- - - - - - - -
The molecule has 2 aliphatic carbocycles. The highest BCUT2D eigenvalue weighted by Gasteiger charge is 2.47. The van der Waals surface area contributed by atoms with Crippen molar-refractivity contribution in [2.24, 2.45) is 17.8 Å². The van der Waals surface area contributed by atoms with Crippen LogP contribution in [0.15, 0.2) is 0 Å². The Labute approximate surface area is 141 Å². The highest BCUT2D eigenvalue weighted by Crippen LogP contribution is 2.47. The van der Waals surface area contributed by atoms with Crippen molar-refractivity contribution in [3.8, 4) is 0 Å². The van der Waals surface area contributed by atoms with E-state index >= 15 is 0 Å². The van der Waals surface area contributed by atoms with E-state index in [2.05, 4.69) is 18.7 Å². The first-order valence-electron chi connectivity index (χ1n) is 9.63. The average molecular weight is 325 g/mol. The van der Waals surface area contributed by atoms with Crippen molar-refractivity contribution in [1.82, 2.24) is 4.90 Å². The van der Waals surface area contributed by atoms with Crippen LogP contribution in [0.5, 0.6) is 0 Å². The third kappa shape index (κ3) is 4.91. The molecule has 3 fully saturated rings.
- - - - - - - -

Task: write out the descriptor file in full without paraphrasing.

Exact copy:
The molecule has 2 aliphatic carbocycles. The highest BCUT2D eigenvalue weighted by Gasteiger charge is 2.47. The van der Waals surface area contributed by atoms with Crippen molar-refractivity contribution in [2.24, 2.45) is 17.8 Å². The van der Waals surface area contributed by atoms with Crippen LogP contribution in [0.15, 0.2) is 0 Å². The Labute approximate surface area is 141 Å². The highest BCUT2D eigenvalue weighted by Crippen LogP contribution is 2.47. The van der Waals surface area contributed by atoms with Crippen molar-refractivity contribution in [3.8, 4) is 0 Å². The van der Waals surface area contributed by atoms with E-state index >= 15 is 0 Å². The van der Waals surface area contributed by atoms with E-state index in [2.05, 4.69) is 18.7 Å². The first-order valence-electron chi connectivity index (χ1n) is 9.63. The average molecular weight is 325 g/mol. The van der Waals surface area contributed by atoms with Crippen molar-refractivity contribution in [1.82, 2.24) is 4.90 Å². The van der Waals surface area contributed by atoms with Crippen LogP contribution in [0.5, 0.6) is 0 Å². The third kappa shape index (κ3) is 4.91. The molecule has 3 fully saturated rings.